When the Centers for Disease Control and Prevention (CDC) issued new opioid guidelines in 2016, I warned in the article “CDC opioid guidelines raise alarms among hospice and palliative healthcare providers” that they would result in unintended consequences for patients with serious or advanced illness. Unfortunately, those fears are now a reality.
Today, as a consequence of the CDC guidelines and associated regulatory changes, some hospice and palliative care patients are encountering barriers to accessing medications needed to relieve their pain. Although the CDC guidelines are advisory, not mandatory, they are having a chilling effect on prescribing among physicians, insurers and other government agencies.
Even when a patient can find a physician willing to prescribe opioids, some pharmacies are unwilling to stock them, especially at high doses. Patients also report being treated like substance abusers when picking up prescriptions at their local pharmacy.
In 2018, physicians across the country began reporting that payers were using the guidelines to deny opioid prescriptions, or increasing the use of prior authorizations, even for patients suffering from pain stemming from cancer treatment, end-of-life care and other conditions—placing patients at risk of inadequate pain relief.
The CDC guidelines were intended to combat the opioid epidemic that many consider a result of overprescribing of opioids. Although there is culpability among some practitioners who prescribed irresponsibly, along with patients who requested prescriptions for reasons other than pain relief, deaths from opioid overdoses continue even in the face of decreased prescribing.
In fact, the CDC has said that on average 130 Americans die every day from an overdose of opioids, although in 2017 synthetic opioids, or illicit opioids, drove most of the 47,600 opioid-related deaths—not drugs used for pain, especially for those receiving hospice or palliative care. Furthermore, recent legislation has exacerbated the situation.
Overreaction to legislation
While the CDC recently issued a clarification letter that states the agency does not want to deny clinically appropriate opioid therapy to cancer and sickle cell disease patients, at least 28 states have implemented policies to limit opioid prescribing. Neither the clarification letter nor the recent New England Journal of Medicine article by CDC panel members, however, specifically mentioned concerns about misapplication of the guidelines for patients receiving hospice or palliative care.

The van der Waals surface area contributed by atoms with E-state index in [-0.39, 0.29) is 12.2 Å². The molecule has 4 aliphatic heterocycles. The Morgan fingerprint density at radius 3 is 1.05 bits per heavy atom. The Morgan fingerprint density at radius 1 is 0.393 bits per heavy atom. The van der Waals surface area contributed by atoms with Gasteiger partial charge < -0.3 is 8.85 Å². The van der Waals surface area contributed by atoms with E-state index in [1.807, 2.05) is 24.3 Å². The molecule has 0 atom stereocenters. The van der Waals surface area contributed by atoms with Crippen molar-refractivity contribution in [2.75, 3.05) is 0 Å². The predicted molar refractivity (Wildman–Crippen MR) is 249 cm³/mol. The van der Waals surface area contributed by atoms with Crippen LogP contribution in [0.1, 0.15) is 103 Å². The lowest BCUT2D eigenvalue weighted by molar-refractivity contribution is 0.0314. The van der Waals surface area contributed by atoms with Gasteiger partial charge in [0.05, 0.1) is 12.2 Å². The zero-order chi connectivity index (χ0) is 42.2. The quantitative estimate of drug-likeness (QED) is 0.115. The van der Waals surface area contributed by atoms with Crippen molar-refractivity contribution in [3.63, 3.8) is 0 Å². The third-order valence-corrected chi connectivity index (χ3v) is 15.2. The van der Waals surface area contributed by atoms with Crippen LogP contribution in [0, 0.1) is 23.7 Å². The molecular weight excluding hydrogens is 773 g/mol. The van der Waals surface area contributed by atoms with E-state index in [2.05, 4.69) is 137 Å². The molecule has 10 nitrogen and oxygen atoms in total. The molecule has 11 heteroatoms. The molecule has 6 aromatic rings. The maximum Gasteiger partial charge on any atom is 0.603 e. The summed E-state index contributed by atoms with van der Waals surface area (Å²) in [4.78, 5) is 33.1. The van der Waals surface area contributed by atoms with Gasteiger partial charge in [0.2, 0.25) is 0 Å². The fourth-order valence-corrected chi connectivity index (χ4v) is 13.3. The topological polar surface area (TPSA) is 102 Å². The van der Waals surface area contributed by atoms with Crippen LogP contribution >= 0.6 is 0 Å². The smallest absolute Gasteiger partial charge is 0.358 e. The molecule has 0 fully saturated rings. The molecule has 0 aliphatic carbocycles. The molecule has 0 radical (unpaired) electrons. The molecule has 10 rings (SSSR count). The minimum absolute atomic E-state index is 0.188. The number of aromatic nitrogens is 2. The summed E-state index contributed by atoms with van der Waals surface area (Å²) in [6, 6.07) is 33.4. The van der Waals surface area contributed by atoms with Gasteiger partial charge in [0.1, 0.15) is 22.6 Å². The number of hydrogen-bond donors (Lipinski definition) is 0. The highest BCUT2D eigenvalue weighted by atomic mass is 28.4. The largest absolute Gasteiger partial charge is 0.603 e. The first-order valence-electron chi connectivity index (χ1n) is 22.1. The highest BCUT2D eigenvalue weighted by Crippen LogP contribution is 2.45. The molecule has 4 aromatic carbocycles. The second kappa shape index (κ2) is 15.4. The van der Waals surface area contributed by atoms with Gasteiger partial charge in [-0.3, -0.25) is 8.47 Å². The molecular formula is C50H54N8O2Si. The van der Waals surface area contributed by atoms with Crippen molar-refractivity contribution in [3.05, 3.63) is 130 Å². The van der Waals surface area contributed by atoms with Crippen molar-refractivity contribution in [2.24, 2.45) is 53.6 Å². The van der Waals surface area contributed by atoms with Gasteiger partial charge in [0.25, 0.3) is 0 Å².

While the CDC guidelines along with federal and state controlled substance policies usually exempt hospice and palliative care patients, they don’t always protect them from restrictive practices by payers or pharmacies—some of which go so far as to refuse to fill or cover analgesic prescriptions.
For instance, one health insurer had denied a prescription for 28 pills and allowed only 20 to be filled. The insurer had recently changed its policy to limit opioid prescriptions for acute pain to five days, a limitation that some states also impose.
What’s more, a number of doctors have voluntarily limited the number of opioid prescriptions they write for patients, and some refuse to prescribe any opioids due to fear of being disciplined for overprescribing or because they don’t want to deal with the increasing burdens associated with mitigating risk. Others have forced patients to taper doses, even those who have been well managed for years on a stable dose, or impose strict dose limits.
Overall, health systems are prescribing fewer opioids, although there’s no evidence this has slowed the epidemic. Henry Ford Health has tracked a 40% reduction in opioid prescriptions in the past five years, but deaths from illicit drugs have not gone down. In the meantime, individuals must still deal with pain.
Earlier this year, John Mulder, M.D., director of the Trillium Institute in Grand Rapids, Michigan, and chief medical consultant for Hospice and Palliative Care at Faith Hospice, testified about such concerns and about provisions for safe post-discharge disposal of hospice medications during a congressional hearing. He stated that some states are placing limitations on the circumstances under which controlled substances can be prescribed without giving consideration to the special needs of terminally ill patients.
In a recent interview, Dr. Mulder further stated that opioid legislation has focused on a minority of patients who abuse prescriptions and gives little regard to the majority of patients for whom opioids are prescribed and used appropriately. As a result, state and federal regulators have overlooked how legislation has made it more difficult for hospice and palliative care practitioners to provide pain relief for patients with an advanced or serious illness.
Other concerns specific to hospice and palliative care: